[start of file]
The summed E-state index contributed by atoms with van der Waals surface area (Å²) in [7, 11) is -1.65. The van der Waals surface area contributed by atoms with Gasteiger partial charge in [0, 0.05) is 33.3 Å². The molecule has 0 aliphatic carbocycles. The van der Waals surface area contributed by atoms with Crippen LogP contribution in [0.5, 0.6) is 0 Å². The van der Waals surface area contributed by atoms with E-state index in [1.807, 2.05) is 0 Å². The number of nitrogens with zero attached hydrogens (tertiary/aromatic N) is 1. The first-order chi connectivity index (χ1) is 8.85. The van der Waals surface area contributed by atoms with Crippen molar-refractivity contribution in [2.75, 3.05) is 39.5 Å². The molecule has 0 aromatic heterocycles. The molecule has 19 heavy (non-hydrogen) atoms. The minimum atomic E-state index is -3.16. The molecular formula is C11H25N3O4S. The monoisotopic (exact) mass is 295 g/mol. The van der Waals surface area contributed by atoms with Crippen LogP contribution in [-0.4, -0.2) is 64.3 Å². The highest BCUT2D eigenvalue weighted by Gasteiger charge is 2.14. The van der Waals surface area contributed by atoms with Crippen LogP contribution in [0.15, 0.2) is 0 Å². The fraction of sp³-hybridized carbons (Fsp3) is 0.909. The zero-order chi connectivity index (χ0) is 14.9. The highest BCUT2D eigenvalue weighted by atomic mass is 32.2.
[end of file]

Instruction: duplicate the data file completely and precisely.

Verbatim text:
The summed E-state index contributed by atoms with van der Waals surface area (Å²) in [7, 11) is -1.65. The van der Waals surface area contributed by atoms with Gasteiger partial charge in [0, 0.05) is 33.3 Å². The molecule has 0 aliphatic carbocycles. The van der Waals surface area contributed by atoms with Crippen LogP contribution in [0.5, 0.6) is 0 Å². The van der Waals surface area contributed by atoms with E-state index in [1.807, 2.05) is 0 Å². The number of nitrogens with zero attached hydrogens (tertiary/aromatic N) is 1. The first-order chi connectivity index (χ1) is 8.85. The van der Waals surface area contributed by atoms with Crippen molar-refractivity contribution in [2.75, 3.05) is 39.5 Å². The molecule has 0 aromatic heterocycles. The molecule has 19 heavy (non-hydrogen) atoms. The minimum atomic E-state index is -3.16. The molecular formula is C11H25N3O4S. The monoisotopic (exact) mass is 295 g/mol. The van der Waals surface area contributed by atoms with Crippen LogP contribution in [-0.4, -0.2) is 64.3 Å². The highest BCUT2D eigenvalue weighted by Gasteiger charge is 2.14. The van der Waals surface area contributed by atoms with Crippen LogP contribution in [0.15, 0.2) is 0 Å². The fraction of sp³-hybridized carbons (Fsp3) is 0.909. The zero-order chi connectivity index (χ0) is 14.9. The highest BCUT2D eigenvalue weighted by atomic mass is 32.2.